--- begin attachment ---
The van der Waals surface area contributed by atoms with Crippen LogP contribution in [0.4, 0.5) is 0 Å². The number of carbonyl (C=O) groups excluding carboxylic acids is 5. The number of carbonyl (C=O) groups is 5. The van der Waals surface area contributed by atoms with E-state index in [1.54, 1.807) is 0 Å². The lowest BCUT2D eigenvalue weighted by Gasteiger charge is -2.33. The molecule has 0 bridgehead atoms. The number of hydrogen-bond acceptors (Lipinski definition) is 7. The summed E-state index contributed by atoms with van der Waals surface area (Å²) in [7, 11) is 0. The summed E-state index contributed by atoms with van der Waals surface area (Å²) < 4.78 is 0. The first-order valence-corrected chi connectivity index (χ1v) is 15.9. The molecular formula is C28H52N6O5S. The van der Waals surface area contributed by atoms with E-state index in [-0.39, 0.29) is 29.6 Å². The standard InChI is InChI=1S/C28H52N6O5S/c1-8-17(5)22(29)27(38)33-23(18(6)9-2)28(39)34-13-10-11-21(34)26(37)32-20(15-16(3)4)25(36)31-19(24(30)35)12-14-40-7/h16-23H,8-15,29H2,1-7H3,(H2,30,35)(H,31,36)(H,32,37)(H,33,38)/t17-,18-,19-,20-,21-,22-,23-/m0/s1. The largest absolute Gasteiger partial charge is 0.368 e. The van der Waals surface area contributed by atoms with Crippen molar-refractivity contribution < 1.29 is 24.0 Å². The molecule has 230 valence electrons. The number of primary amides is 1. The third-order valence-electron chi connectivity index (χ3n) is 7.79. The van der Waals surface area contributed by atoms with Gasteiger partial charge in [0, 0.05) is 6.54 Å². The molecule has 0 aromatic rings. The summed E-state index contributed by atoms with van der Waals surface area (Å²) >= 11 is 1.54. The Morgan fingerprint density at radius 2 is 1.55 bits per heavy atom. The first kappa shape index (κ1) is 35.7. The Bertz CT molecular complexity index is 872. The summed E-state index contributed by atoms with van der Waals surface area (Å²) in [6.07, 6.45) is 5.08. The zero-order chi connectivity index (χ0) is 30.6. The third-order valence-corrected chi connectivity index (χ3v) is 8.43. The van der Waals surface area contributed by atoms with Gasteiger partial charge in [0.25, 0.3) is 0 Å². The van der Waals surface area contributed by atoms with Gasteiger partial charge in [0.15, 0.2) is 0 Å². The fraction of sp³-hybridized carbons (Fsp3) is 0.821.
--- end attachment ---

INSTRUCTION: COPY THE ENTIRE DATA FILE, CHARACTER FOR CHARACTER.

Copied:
The van der Waals surface area contributed by atoms with Crippen LogP contribution in [0.4, 0.5) is 0 Å². The number of carbonyl (C=O) groups excluding carboxylic acids is 5. The number of carbonyl (C=O) groups is 5. The van der Waals surface area contributed by atoms with E-state index in [1.54, 1.807) is 0 Å². The lowest BCUT2D eigenvalue weighted by Gasteiger charge is -2.33. The molecule has 0 bridgehead atoms. The number of hydrogen-bond acceptors (Lipinski definition) is 7. The summed E-state index contributed by atoms with van der Waals surface area (Å²) in [7, 11) is 0. The summed E-state index contributed by atoms with van der Waals surface area (Å²) < 4.78 is 0. The first-order valence-corrected chi connectivity index (χ1v) is 15.9. The molecular formula is C28H52N6O5S. The van der Waals surface area contributed by atoms with E-state index in [-0.39, 0.29) is 29.6 Å². The standard InChI is InChI=1S/C28H52N6O5S/c1-8-17(5)22(29)27(38)33-23(18(6)9-2)28(39)34-13-10-11-21(34)26(37)32-20(15-16(3)4)25(36)31-19(24(30)35)12-14-40-7/h16-23H,8-15,29H2,1-7H3,(H2,30,35)(H,31,36)(H,32,37)(H,33,38)/t17-,18-,19-,20-,21-,22-,23-/m0/s1. The largest absolute Gasteiger partial charge is 0.368 e. The van der Waals surface area contributed by atoms with Crippen molar-refractivity contribution < 1.29 is 24.0 Å². The molecule has 230 valence electrons. The number of primary amides is 1. The third-order valence-electron chi connectivity index (χ3n) is 7.79. The van der Waals surface area contributed by atoms with Gasteiger partial charge in [0, 0.05) is 6.54 Å². The molecule has 0 aromatic rings. The summed E-state index contributed by atoms with van der Waals surface area (Å²) >= 11 is 1.54. The Morgan fingerprint density at radius 2 is 1.55 bits per heavy atom. The first kappa shape index (κ1) is 35.7. The Bertz CT molecular complexity index is 872. The summed E-state index contributed by atoms with van der Waals surface area (Å²) in [6.07, 6.45) is 5.08. The zero-order chi connectivity index (χ0) is 30.6. The third-order valence-corrected chi connectivity index (χ3v) is 8.43. The van der Waals surface area contributed by atoms with Gasteiger partial charge in [0.25, 0.3) is 0 Å². The van der Waals surface area contributed by atoms with Gasteiger partial charge in [0.15, 0.2) is 0 Å². The fraction of sp³-hybridized carbons (Fsp3) is 0.821.